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Hawaii

Hawaii

Hawaii earns a D- for its civil forfeiture laws:

Standard of Proof

Low bar to forfeit: Prosecutors must prove by preponderance of the evidence that property is connected to a crime.

Innocent Owner Burden

Poor protections for the innocent: Third-party owners must prove their own innocence to recover seized property.

Financial Incentive

Large profit incentive: 100% of forfeiture proceeds go to law enforcement (up to a maximum of $3 million per year, 25% to police, 25% to prosecutors and 50% to the attorney general for law enforcement projects).

The letter grade reflects the state’s forfeiture laws as of December 2020. When we become aware of relevant reforms, we are updating the standard of proof, innocent owner burden and financial incentive language above, but we are not updating the letter grade.

Recent Reforms

  • None.

Recommendations

  • End civil forfeiture
  • Direct all forfeiture proceeds to a non-law enforcement fund
  • Strengthen protections for innocent third-party owners
  • Close the equitable sharing loophole
  • Strengthen transparency and accountability requirements

State and Federal Forfeiture Revenues, 2000-2019

Between 2001 and 2018, Hawaii law enforcement agencies forfeited more than $20 million under state law. Between 2000 and 2019, they generated an additional $29 million from federal equitable sharing, for a total of at least $49 million in forfeiture revenue. Hawaii ranks 26th for its participation in the Department of Justice’s equitable sharing program. The state does not prevent state and local agencies from using equitable sharing to circumvent state forfeiture law.

At least $49 million in state and federal forfeiture revenue
2000–2019

Year Hawaii Forfeiture Revenues Dept. of Justice Equitable Sharing Proceeds Treasury Equitable Sharing Proceeds Total
2000 Unknown $1,207,271 $0 $1,207,271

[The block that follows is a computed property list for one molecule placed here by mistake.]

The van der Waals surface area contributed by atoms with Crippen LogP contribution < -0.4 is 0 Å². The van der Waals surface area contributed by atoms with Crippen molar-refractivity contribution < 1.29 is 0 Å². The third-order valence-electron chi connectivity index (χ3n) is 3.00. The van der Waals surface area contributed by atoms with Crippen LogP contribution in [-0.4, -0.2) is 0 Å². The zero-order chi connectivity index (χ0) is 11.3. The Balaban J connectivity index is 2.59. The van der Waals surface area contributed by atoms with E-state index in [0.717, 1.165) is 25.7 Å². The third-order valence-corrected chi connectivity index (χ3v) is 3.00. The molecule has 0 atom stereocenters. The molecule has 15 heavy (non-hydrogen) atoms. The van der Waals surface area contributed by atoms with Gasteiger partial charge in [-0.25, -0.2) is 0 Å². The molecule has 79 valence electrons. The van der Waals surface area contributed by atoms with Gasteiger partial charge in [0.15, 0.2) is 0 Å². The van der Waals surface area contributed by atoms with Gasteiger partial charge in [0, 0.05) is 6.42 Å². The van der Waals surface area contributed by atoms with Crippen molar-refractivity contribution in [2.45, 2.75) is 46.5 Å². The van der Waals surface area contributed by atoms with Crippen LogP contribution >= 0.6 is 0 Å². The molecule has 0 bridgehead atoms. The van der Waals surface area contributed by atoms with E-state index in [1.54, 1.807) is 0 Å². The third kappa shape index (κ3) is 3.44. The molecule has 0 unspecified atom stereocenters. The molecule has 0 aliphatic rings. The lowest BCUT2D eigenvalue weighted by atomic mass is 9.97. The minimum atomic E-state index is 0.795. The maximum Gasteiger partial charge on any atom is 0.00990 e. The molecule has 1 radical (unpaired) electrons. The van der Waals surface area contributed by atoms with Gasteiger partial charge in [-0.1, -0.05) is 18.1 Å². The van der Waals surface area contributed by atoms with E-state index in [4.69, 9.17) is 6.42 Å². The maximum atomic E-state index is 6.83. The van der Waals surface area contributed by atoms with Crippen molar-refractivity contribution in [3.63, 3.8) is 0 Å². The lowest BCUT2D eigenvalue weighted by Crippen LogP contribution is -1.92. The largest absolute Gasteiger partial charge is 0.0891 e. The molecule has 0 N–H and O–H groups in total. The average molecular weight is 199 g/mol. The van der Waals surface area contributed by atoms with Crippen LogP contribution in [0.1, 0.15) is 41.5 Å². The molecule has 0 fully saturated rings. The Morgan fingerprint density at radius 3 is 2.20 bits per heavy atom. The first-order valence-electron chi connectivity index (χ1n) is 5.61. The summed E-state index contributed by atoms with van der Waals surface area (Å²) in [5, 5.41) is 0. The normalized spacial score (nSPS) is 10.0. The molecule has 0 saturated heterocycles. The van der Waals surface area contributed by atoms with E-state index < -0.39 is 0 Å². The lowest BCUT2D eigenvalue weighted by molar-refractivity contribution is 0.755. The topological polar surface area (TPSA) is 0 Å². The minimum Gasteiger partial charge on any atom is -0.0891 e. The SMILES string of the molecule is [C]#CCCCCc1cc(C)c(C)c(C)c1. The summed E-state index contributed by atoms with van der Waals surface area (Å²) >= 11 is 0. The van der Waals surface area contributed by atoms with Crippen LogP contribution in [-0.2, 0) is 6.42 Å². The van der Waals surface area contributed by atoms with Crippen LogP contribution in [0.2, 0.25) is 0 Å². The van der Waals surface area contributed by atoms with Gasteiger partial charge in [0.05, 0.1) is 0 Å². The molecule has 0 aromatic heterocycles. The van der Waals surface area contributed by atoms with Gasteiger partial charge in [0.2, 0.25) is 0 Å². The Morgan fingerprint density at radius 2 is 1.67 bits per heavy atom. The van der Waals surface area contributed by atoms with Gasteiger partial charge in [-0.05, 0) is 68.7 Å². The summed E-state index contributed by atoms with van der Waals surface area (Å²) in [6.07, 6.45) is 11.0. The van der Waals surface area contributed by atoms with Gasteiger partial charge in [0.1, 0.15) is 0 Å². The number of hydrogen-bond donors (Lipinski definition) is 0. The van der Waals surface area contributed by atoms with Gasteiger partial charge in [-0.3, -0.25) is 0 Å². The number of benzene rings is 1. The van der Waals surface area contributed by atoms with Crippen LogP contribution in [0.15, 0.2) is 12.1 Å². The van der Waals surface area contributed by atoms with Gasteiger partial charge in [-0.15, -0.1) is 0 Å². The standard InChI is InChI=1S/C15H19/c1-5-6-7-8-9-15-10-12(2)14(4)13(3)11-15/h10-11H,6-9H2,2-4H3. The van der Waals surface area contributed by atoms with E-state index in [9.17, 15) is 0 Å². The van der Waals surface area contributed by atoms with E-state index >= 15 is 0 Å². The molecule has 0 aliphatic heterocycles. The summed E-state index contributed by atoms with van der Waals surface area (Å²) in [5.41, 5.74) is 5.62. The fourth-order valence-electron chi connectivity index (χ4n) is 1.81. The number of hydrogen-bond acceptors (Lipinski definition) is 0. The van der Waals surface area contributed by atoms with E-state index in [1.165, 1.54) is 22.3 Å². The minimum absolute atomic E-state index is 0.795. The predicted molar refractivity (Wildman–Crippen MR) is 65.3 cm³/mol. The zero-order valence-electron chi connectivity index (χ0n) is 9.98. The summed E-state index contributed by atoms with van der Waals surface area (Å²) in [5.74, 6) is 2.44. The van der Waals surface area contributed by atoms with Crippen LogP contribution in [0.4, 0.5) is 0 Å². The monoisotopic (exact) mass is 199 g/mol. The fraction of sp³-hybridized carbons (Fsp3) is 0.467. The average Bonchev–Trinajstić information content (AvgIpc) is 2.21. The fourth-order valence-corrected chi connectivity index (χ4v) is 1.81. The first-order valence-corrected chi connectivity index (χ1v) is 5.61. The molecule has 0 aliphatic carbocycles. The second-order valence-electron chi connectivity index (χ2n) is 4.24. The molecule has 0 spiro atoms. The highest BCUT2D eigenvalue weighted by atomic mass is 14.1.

2001 $1,194,028 $607,098 $40,000 $1,841,126
2002 $1,615,045 $2,052,050 $75,000 $3,742,095
2003 $949,877 $2,038,594 $5000 $2,993,471
2004 $1,657,156 $1,802,294 $4,000 $3,463,450
2005 $1,062,252 $1,657,680 $188,000 $2,907,932
2006 $1,493,599 $3,345,770 $496,000 $5,335,369
2007 $1,405,284 $2,808,610 $184,000 $4,397,894
2008 $1,473,667 $1,626,211 $67,000 $3,166,878
2009 $1,405,284 $1,032,842 $22,000 $2,460,126
2010 $1,797,875 $635,942 $798,000 $3,231,817
2011 $661,619 $515,903 $237,000 $1,414,522
2012 $535,811 $590,432 $12,000 $1,138,243
2013 $868,376 $870,766 $92,000 $1,831,142
2014 $807,366 $1,086,796 $37,000 $1,931,162
2015 $1,420,388 $1,714,754 $24,000 $3,159,142
2016 $700,863 $505,825 $174,000 $1,380,688
2017 $470,561 $1,957,524 $130,000 $2,558,085
2018 $639,641 $203,629 $30,000 $873,270
2019 Unavailable $60,507 $58,000 $118,507
Totals $20,158,692 $26,320,498 $2,673,000 $49,152,190

All revenue figures include both civil and criminal forfeitures. Revenues are not adjusted for inflation.

Hawaii's Forfeiture Transparency and Accountability Report Card

Tracking Seized Property

C

Accounting for Forfeiture Fund Spending

F

Statewide Forfeiture Reports

B

Accessibility of Forfeiture Records

B

Penalties for Failure to File a Report

F

Financial Audits of Forfeiture Accounts

F

For full transparency and accountability grades, visit www.ij.org/TransparencyReportCards.

Forfeitures Under Hawaii Law: Key Facts

Median Value

UNKNOWN

Hawaii does not report property-level data necessary to calculate median forfeiture value.

Property Types

UNKNOWN

Hawaii property type data were not used for this report.

Civil vs. Criminal

UNKNOWN

Hawaii does not report whether forfeitures are processed under civil or criminal forfeiture law.

Expenditures

From 2001 to 2018, the Hawaii Attorney General spent $6 million from forfeiture funds—56% on personnel, including salaries and overtime.

Data Notes and Legal Sources

Data Notes

Figures are from annual reports obtained from the Hawaii AG’s website and represent fiscal-year forfeiture proceeds. Expenditures represent only the AG’s Criminal Forfeiture Fund, which receives half of all proceeds. Equitable sharing data are from DOJ’s and Treasury’s annual forfeiture reports. Due to differences in reporting and accounting practices, state figures may not match aggregate numbers produced by the state or cover the same 12-month period as the federal data.

Legal Sources

Standard of proof: Preponderance of the evidence.

Haw. Rev. Stat. § 712A-12(8).

Innocent owner burden: Owner.

Haw. Rev. Stat. § 712A-12(8).

Financial incentive: 100% (25% to police, 25% to prosecuting attorney, 50% to attorney general for various law enforcement projects) up to a maximum of $3 million per year.

Haw. Rev. Stat. § 712A-16(2)–(4).

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